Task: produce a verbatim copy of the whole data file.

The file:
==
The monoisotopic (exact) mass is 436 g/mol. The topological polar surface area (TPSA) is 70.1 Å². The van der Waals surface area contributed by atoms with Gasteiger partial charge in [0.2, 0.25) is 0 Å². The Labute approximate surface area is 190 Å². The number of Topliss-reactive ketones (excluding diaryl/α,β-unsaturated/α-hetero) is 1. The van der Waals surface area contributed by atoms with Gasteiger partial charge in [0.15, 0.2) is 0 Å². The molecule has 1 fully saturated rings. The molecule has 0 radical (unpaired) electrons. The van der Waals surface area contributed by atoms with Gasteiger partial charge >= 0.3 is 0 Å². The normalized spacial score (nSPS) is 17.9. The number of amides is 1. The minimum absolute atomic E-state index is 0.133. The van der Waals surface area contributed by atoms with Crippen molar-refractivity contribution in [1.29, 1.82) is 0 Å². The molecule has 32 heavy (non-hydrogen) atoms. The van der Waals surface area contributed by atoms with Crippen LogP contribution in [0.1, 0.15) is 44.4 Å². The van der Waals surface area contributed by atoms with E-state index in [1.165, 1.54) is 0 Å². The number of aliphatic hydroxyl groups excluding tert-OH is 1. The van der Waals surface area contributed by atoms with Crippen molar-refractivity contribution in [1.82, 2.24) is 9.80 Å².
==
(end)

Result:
The monoisotopic (exact) mass is 436 g/mol. The topological polar surface area (TPSA) is 70.1 Å². The van der Waals surface area contributed by atoms with Gasteiger partial charge in [0.2, 0.25) is 0 Å². The Labute approximate surface area is 190 Å². The number of Topliss-reactive ketones (excluding diaryl/α,β-unsaturated/α-hetero) is 1. The van der Waals surface area contributed by atoms with Gasteiger partial charge in [0.15, 0.2) is 0 Å². The molecule has 1 fully saturated rings. The molecule has 0 radical (unpaired) electrons. The van der Waals surface area contributed by atoms with Gasteiger partial charge >= 0.3 is 0 Å². The normalized spacial score (nSPS) is 17.9. The number of amides is 1. The minimum absolute atomic E-state index is 0.133. The van der Waals surface area contributed by atoms with Crippen molar-refractivity contribution in [1.29, 1.82) is 0 Å². The molecule has 32 heavy (non-hydrogen) atoms. The van der Waals surface area contributed by atoms with Crippen LogP contribution in [0.1, 0.15) is 44.4 Å². The van der Waals surface area contributed by atoms with E-state index in [1.165, 1.54) is 0 Å². The number of aliphatic hydroxyl groups excluding tert-OH is 1. The van der Waals surface area contributed by atoms with Crippen molar-refractivity contribution in [1.82, 2.24) is 9.80 Å².